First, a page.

Sunday, February 12, 2012

PVC Farm highlights DHA Meeting, Update from Nancy Jester

Discussion on the future of the 16-acre PVC Farm was one of the main topic at Sunday night's Dunwoody Homeowners Association meeting.
If you believe a "leak" from a special called executive session of the Dunwoody City Council on February 3, the city is in discussions with developer John Wieland concerning the sale of the property.  While the "leaker" needs to be dealt with accordingly (fired immediately), the question being asked is why is the city holding an executive session on this matter?  The parcel of land being discussed is owned by the city (the citizens of Dunwoody), and thus the public should be made fully aware of council's intentions (remember, when this land was originally purchased, we were told, directly, that it would become a park on more than one occasion by more than one person.
And why is the city in discussions only with Wieland?  Not that there is anything wrong with Wieland, a quality builder, but if the land is to be sold to a developer, shouldn't it be put up for bid?  Highest and Best?  Regardless of who it is sold to, the city controls the zoning on the property, so we really don't have to be concerned with a project that doesn't fit the master plan (or high density).  And hopefully, the city will reserve four or five acres as a park.

The DHA also heard a presentation for Wellstreet Urgent Care, which plans a $1.3 million dollar renovation of the old Blockbuster next to the BP at the intersection of Mt. Vernon and Chamblee Dunwoody.  While Wellstreet has a wonderful-looking rendering of its building, it wants a variance for its proposed signage, asking for more than double the allowable size.
By unanimous vote, the DHA supports the current codes for the Dunwoody Village Overlay District, and city signage.  My guess is the city will follow suit, and Wellstreet will be denied its variance, at least as presented to the DHA.  By the way, Wellstreet is planning a facility that will service 70-80 patients per day, seven days a week.  Good luck to Wellstreet, but I'm a big supporter of Dunwoody Urgent Care.  My experiences with DUC and Dr. Casey Locarnini has been nothing short of exceptional!

Update from Nancy Jester

The following was sent by our DeKalb County school board member Nancy Jester via email on Sunday evening.

As you probably know, the DeKalb House delegation met last week to consider the reapportionment and, pursuant to SB79, reduction of the DeKalb County Board of Education. I was in attendance at their meeting and you can view the video posted on John Heneghan's blog by clicking here. It's an interesting and enlightening view of the Body Politic that is the legislative delegation from DeKalb.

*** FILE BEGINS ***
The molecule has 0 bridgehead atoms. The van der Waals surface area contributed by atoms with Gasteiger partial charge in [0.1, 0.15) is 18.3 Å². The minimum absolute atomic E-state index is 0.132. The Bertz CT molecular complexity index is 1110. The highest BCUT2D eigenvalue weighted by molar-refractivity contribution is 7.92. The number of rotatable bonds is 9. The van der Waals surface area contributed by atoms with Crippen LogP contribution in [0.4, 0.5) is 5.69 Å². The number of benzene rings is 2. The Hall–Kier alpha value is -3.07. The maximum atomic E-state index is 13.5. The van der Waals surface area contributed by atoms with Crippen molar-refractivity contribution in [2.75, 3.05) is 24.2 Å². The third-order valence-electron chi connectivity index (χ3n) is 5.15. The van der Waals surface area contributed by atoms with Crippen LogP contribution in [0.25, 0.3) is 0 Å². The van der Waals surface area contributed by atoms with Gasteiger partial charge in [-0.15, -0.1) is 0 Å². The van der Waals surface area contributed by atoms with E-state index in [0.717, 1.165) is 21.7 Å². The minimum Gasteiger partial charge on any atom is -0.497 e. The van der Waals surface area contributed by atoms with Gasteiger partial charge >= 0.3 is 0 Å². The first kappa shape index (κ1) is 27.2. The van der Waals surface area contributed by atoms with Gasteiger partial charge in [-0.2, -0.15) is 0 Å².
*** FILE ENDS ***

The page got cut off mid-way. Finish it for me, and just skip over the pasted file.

The subcommittee of the delegation presented a 5-member map as their sole recommendation but could not garner enough signatures for approval.

I must note that it was inaccurate for any of the Representatives to state that they had not received maps from board members. Just as with the county commissioners, individual board members presented maps to the subcommittee and Representatives within the delegation. I was in attendance at a public meeting where Mr. Womack (BOE rep., district 4) and Mr. McChesney (BOE rep., district 2) presented maps to the subcommittee. Furthermore, I have presented a map that was endorsed by three BOE representatives.

As I stated last year during the discussion surrounding SB79, I was concerned about the mechanics of shrinking the BOE. I asked repeatedly for guidance on how this was to be accomplished. I saw conflicting legal requirements that would make it difficult to accomplish the goals of those advancing this idea. Furthermore, I disagreed (based on important statistical distinctions) with the thesis that a smaller board will somehow be a "better" board in DeKalb. But, in the political realm, this was a "win" for legislators despite the complexity. As predicted, we are now faced with the difficulties and unintended consequences of last year's legislative actions.

Please note that I still believe that the map that is placed on my website (click here to view it) is best map for DeKalb. I have worked on an alternative map that combines some of the attributes of a map presented by Reps. Oliver and Benfield (OB map) with my original map. Click here to go to my blog to view this updated map.

Here are just a few of the reasons I believe that my alternative map (TJ map) is an improvement to the OB map:

  • The TJ map is the most likely to pass judicial scrutiny and compliance testing based on the traditional redistricting principles of "compactness" and "dispersion". The districts in our map are more compact than those of the OB map and represent a low dispersion quality. They will have more favorable compliance numbers on both the Plosby-Popper scale and Reock/convex hull measurements.
  • High School attendance lines (the main design feature of the OB map) change and schools close. The DCSS planning department has stated that redistricting for school zones will occur more frequently than in the past. If we are building districts on the current attendance areas, they will soon be incongruent with each other.
  • It complies with SB79.
  • It keeps communities of interest united.
Please email your legislators once again and ask them to support the TJ map.

Late breaking news: Sen. Millar has developed a bill to delay the implementation of SB79 so that the complex issues surrounding it can be worked out. Stayed tuned...

As always, I am available if you have any questions or concerns.


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